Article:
“During the 1960s, when the first numerical models appeared, there was great anticipation about their ability to solve a large number of practical problems in hydrogeology. This excitement has since undergone moderation. It is now recognized that numerical models can only be valuable in providing insights into the potential behavior of complex hydrogeological systems, and to test alternate hypotheses to better understand observed phenomena. Considering the inaccessibility of the Earth’s subsurface, the pervasive heterogeneity on many spatial scales, the strong interactions among fluid flow, deformation, heat flow, and chemical interactions, and lack of knowledge of future forcing functions, it will not be prudent to assume that numerical models will predict the future with confidence, even with the availability of the most powerful computing machines.” (Narasimhan 2005, p. 18)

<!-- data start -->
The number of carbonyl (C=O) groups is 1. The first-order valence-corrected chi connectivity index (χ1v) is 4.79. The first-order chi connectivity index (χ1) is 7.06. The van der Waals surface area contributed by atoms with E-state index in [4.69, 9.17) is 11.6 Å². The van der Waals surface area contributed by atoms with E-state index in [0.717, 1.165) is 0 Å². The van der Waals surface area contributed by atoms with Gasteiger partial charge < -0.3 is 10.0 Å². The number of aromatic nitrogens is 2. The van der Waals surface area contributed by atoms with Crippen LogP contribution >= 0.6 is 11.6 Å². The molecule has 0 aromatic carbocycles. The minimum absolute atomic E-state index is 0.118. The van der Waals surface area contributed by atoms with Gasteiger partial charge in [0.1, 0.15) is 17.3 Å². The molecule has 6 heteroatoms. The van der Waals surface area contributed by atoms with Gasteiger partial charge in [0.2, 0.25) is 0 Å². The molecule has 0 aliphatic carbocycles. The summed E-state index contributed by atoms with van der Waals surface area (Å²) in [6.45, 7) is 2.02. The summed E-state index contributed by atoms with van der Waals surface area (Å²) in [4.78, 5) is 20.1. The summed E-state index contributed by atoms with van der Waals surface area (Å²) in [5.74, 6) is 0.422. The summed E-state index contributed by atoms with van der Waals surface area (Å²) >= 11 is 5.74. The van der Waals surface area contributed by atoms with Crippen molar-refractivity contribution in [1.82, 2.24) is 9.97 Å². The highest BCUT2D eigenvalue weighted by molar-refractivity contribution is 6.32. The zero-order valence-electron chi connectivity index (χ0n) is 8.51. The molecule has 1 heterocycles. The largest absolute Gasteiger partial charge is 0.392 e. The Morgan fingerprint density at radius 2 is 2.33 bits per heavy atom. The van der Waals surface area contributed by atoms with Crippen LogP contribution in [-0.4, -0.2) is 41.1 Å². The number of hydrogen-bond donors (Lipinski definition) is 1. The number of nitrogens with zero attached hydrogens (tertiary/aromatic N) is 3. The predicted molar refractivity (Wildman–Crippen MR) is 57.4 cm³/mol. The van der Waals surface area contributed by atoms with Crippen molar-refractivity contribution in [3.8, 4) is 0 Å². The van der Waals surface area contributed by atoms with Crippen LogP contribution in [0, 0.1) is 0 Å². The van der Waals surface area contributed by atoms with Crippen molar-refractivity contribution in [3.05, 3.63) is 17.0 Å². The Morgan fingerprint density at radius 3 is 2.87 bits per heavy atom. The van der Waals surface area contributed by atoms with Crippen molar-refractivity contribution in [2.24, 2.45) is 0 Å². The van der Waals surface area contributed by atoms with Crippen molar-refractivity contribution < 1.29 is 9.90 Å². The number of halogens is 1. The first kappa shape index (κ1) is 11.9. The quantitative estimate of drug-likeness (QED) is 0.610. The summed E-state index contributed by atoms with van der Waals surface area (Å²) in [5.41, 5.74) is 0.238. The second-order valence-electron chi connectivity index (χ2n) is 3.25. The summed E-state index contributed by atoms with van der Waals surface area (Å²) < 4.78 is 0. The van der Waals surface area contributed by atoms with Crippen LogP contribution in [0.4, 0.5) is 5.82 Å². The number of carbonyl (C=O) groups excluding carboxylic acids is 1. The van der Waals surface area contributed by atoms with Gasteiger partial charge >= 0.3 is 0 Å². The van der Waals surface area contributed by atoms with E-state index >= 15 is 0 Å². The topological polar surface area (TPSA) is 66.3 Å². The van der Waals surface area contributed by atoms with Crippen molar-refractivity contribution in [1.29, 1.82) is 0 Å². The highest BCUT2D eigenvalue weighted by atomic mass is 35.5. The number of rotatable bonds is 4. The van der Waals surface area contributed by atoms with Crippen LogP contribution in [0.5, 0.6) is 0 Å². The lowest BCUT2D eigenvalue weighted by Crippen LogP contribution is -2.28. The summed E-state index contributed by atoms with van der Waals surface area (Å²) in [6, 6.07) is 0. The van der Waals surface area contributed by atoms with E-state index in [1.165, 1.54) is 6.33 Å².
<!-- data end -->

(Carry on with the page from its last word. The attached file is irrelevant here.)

“Bredehoeft’s statement, ‘For me the model is not an end in itself, but rather a powerful tool that organizes my thinking and my engineering judgment,’ is insightful. When we generate model results to very complex systems, the numbers are not as important as the patterns of behavior the numbers suggest. Often, the challenge is to assure ourselves that the results are credible. We meet this challenge by invoking our experience and intuition.” (Narasimhan 2010; Bredehoeft 2010, p. 328)